Former colleagues are today paying tribute to the man they describe as a “great disrupter” with the ability to see opportunities before anyone else.
“He was always ahead of the market,” says Simon Fisher, who worked alongside Coon for much of his career.
“He made his mark, second to none and he was a good guy with it. It’s a very sad day for the industry as a man of his calibre doesn’t come by every day.”
Coon is best known as the co-founder, with Ian Hendry, of Sovereign in 1987 and later, with Naomi Ballantyne, as co-founder of Partners Life in 2011. Along the way, Coon also founded home equity release company, Sentinel and, most recently, set up Cove – a digital-first insurance business – with his sons Rob and Andy in 2018.
Ballantyne says Coon “forever changed the New Zealand life market, but without any fanfare or fame”.
He modernised the industry, she says, particularly in the areas of new products and pricing.
“He created a market where IFAs were able to become increasingly important and appreciated, leading to the success of this channel as we know it today.”
Ballantyne was Coon’s first employee at Sovereign. “He gave me, as a very young girl, the opportunity of a lifetime to create a brand-new company – something that has set me up for the career I have now.”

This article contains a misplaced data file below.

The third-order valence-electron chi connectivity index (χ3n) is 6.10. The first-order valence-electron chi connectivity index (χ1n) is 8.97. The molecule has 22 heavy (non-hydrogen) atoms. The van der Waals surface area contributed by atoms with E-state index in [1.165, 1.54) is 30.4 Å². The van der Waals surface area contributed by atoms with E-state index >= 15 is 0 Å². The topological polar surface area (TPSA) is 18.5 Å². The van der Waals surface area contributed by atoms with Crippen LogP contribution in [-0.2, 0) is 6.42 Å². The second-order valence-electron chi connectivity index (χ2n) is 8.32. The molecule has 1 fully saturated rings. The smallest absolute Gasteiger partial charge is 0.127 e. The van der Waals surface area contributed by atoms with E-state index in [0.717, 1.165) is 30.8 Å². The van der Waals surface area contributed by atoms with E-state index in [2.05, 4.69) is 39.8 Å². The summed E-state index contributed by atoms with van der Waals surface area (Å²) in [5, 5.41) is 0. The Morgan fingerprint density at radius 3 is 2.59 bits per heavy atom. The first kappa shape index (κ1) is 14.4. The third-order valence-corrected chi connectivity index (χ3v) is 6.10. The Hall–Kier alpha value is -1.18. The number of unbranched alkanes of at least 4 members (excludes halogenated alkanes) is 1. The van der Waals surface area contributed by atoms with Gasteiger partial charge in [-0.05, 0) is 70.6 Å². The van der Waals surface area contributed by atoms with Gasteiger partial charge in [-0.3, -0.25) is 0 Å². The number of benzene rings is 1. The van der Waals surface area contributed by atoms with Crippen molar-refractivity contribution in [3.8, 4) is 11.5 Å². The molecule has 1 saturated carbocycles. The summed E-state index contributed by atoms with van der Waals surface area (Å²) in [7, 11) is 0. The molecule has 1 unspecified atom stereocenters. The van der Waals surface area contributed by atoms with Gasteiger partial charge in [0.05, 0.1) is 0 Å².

He taught Ballantyne almost everything she knows about insurance, she says, and he will be remembered as intelligent, kind and funny.
Fisher, who is now managing director at MPIP (Mortgage People and Insurance People) Group, says Coon created major disruption in the market when he founded Sovereign.
“Chris turned the industry on its head.” Effectively, Sovereign was New Zealand’s first real independent financial adviser company, he says, in an industry heavily dominated by contractual ties between agents and the big insurers like AMP and National Mutual.
Similarly, Partners Life was founded after Coon and Ballantyne perceived an opportunity for a new player in the post-GFC insurance industry where competition had shrunk the market because of a raft of mergers and acquisitions.
Fisher says Coon will not be easily replaced. Not only was he a smart actuary but he also had personality and was good at relationships.
“That’s why Sovereign was so successful because he would actually interact with the advisers,” Fisher says.
“He wouldn’t just hide away in his office. He’d always talk to you. In my Sovereign days, he would come down and walk the floor now and then and he’d always know your name.
"Even though he was the chief actuary and, with Ian Hendry, number one in the business, he still knew who you were.”